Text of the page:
A Guest Post by Michael Richter, Director, Product Management, Oracle Sales Cloud
(pictured left)

Oracle OpenWorld 2014 is the place to be for sales professionals to stay informed, learn, and network. This year promises to be the best ever!

What’s New and Different?
We are centralizing all Oracle Sales Cloud conference sessions and the Oracle Sales Cloud demonstration zone on the second floor of Moscone West. It is called Sales @ CX Central and will be the headquarters for all things CX Sales. Registered participants can attend sessions and immediately experience live demonstrations on the same topic conveniently located on the same floor. This will help participants easily connect with Oracle product experts, implementation partners, and customers with similar interests and challenges.

Kick-Off General Session in Moscone West
On Tuesday, Scott Creighton, VP of Product Management, will announce the latest innovations for Release 9 at 10:00 a.m., Room 2001. Hitachi Consulting, sponsoring partner, will join Creighton on stage.

Conference Sessions
Oracle Sales Cloud will host more than 50 conference sessions this year. A series of Release 9 Essentials sessions, led by the Oracle Sales Cloud product management team, will include overviews of the latest product enhancements and roadmap, case studies, demonstrations, and shared insights by customers and partners on these topics:

  • Core Sales Force Automation
  • Sales Analytics
  • Sales Performance Management
  • Mobile
  • Financial Services B2B Customers
  • How to Customize, Extend and Integrate with Oracle Sales Cloud

Of Special Interest
We will have conference sessions, panels and demonstrations on these topics:

  • Integrating Sales Cloud with On-Premises Solutions or Other CX Pillars by Panasonic UK, Multi-Color Corporation, and Altec, who have all extended their capabilities through integrations or by using Oracle’s platform
  • Partner Relationship Management by Infosys and Oracle
  • Smartphones and Tablets is a session for customers looking to equip their sales force for increased productivity with smartphones or to run their business using tablets

Meet the Experts
Conference goers can meet informally with Oracle experts in Room 2001A at Moscone West on these topics:

  • Core SFA―Wednesday at 12:45 p.m.
  • PaaS and Configuration―Wednesday at 3:15 p.m.
  • Smartphones―Thursday at 10:15 a.m.

Customer Panels
We have scheduled two popular customer panels in Moscone West:

  • Wednesday at 10:30 a.m., Room 2003―Evaluating a CRM System
  • Thursday at 2:00 p.m., Room 2001―Sales Productivity by Batesville, Acorn Paper Products, and Oracle

Partner Panels
The following three panels of implementation experts include Capgemini, Config Consultants, WhiteLight Product Group, Hitachi, BizTech, Accenture, Steria Mummert Consulting, Apex IT, Conemis AG, ec4u, and Boxfusion:

  • Thursday, 10:15 a.m., Room 2003―Extending Siebel and other on-premises systems
  • Thursday 11:30 a.m., Room 2003―Migration
  • Thursday 1:00 p.m., Room 2003―Mobile and Analytics

Customer Events
Finally, an Oracle OpenWorld preview for Oracle Sales Cloud would not be complete without mention of customer events:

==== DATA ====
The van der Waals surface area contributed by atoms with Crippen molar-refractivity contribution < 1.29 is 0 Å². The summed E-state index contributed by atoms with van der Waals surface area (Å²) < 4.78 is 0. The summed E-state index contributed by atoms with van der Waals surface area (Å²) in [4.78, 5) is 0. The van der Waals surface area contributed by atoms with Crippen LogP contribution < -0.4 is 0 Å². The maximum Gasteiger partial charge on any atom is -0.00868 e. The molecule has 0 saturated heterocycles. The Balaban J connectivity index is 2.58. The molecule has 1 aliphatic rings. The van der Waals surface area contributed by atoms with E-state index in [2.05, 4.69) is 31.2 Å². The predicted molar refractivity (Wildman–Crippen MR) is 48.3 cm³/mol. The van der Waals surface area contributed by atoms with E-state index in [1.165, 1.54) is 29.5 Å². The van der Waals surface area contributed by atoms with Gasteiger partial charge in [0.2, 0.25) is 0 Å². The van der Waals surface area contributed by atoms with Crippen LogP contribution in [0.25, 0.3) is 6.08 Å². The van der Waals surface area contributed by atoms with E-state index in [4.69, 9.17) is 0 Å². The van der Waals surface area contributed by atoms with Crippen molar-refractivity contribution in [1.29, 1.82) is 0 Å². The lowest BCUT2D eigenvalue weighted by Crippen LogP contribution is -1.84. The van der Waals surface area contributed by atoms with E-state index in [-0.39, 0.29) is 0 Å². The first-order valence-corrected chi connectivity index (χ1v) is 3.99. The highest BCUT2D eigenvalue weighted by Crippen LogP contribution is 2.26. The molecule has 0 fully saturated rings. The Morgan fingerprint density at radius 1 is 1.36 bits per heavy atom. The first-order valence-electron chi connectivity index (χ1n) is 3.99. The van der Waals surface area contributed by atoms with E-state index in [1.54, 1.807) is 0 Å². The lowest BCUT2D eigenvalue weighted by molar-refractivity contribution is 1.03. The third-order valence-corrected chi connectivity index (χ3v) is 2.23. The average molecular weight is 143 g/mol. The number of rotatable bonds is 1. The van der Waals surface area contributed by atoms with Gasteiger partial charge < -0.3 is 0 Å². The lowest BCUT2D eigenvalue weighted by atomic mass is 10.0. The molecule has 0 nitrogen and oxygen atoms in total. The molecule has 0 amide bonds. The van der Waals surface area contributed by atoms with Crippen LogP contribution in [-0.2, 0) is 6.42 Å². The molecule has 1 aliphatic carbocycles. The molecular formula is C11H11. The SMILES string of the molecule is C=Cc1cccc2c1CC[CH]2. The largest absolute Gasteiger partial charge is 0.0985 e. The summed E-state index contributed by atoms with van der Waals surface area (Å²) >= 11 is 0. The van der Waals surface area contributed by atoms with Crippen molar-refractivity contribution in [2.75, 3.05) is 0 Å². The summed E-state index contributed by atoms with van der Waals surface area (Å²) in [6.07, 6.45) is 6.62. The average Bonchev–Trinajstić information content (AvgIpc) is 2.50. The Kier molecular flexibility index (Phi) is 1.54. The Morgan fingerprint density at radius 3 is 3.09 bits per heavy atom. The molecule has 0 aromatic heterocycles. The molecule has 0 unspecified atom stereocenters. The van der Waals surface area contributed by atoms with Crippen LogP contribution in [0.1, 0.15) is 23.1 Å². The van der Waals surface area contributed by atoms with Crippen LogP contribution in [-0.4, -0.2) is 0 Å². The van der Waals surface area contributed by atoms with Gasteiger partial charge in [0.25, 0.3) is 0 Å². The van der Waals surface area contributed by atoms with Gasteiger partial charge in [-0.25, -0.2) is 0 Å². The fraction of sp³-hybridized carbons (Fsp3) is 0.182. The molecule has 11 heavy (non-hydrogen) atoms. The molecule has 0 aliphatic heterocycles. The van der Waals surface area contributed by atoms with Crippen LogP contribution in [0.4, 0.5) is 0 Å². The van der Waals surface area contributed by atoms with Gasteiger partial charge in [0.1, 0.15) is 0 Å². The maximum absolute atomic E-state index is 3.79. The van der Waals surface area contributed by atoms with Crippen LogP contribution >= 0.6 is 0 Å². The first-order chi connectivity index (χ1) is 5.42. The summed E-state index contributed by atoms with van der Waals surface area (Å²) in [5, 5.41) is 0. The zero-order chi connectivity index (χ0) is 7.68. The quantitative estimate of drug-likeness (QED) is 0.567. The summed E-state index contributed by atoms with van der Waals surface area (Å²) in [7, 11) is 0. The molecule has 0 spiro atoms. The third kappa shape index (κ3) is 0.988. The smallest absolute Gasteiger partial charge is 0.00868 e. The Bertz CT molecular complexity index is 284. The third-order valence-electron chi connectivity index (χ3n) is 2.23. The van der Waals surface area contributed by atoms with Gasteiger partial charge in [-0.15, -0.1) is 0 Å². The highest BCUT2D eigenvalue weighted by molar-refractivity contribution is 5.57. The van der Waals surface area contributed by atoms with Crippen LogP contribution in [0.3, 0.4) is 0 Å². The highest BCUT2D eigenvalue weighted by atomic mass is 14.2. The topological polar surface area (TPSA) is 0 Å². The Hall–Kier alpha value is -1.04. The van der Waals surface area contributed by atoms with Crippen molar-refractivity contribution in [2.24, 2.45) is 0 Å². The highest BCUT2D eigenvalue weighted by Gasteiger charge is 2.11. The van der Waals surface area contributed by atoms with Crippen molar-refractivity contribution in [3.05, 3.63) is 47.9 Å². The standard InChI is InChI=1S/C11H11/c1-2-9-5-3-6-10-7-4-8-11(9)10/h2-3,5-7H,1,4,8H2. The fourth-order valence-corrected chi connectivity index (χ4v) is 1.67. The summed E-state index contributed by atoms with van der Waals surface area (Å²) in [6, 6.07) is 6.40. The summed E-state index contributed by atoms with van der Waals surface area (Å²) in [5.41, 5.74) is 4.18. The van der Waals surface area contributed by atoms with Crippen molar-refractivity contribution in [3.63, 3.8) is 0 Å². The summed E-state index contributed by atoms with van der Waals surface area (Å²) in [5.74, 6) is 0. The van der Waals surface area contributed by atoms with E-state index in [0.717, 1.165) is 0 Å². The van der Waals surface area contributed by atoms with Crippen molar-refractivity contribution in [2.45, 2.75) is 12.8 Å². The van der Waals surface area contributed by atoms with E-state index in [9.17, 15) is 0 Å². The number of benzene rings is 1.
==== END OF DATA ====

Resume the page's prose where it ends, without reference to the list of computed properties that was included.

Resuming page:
• Sunday―the annual Oracle Sales Cloud Customer Advisory Board meeting
  • Monday―a Customer Connect member reception
  • Tuesday―the CX Central Fest @ OpenWorld, featuring the electronic pop group--Capital Cities

A Different Theme Every Day
Each day the CX Central zone will have a different theme:

  • Monday―Industry solutions by customers
  • Tuesday―Roles, thought leadership, and innovation, which includes the six Release 9 Essentials sessions and a presentation by industry analyst Rebecca Wettemann of Nucleus Research
  • Wednesday and Thursday―A multitude of different CX and on-premises integration scenarios, with kiosks staffed by product managers and sales consulting experts

At a Glance

Oracle OpenWorld is always over the top. This year will be no different, especially for our Oracle Sales Cloud customers. And remember, it’s all happening on the second floor of Moscone West, September 28 - October 2, 2014.

Michael Richter
Director, Product Management
Oracle Sales Cloud

WebCenter SIG - All Things WebCenter Conference Survey

WebCenter Team - Wed, 2014-08-13 06:00
WebCenter SIG

Are you a WebCenter customer? Are you interested in learning more about the WebCenter product suite? Are you interested in attending a conference focused on the WebCenter product suite to get information, training and networking with your peers?

The WebCenter Special Interest Group (SIG) is considering creating a conference solely for WebCenter product suite. However, we need to know what your (the WebCenter Community) interest in attending this conference would be. So we are sending out this message and asking all customers to take this short 5 minute or less survey. Your participation will help us to decide whether or not developing this conference will benefit the WebCenter community.

You are not obligated to disclose any contact information unless you choose. We simply want your opinion about the conference. Thanks for taking 5 minutes to fill out this survey.

NOTE: This WebCenter SIG is not run or managed by Oracle. This posting is a courtesy to the community.

Can you handle big data? Oracle may have an answer

Chris Foot - Wed, 2014-08-13 01:33

Now more than ever, database administration services are providing their clients with the expertise and software required to support big data endeavors.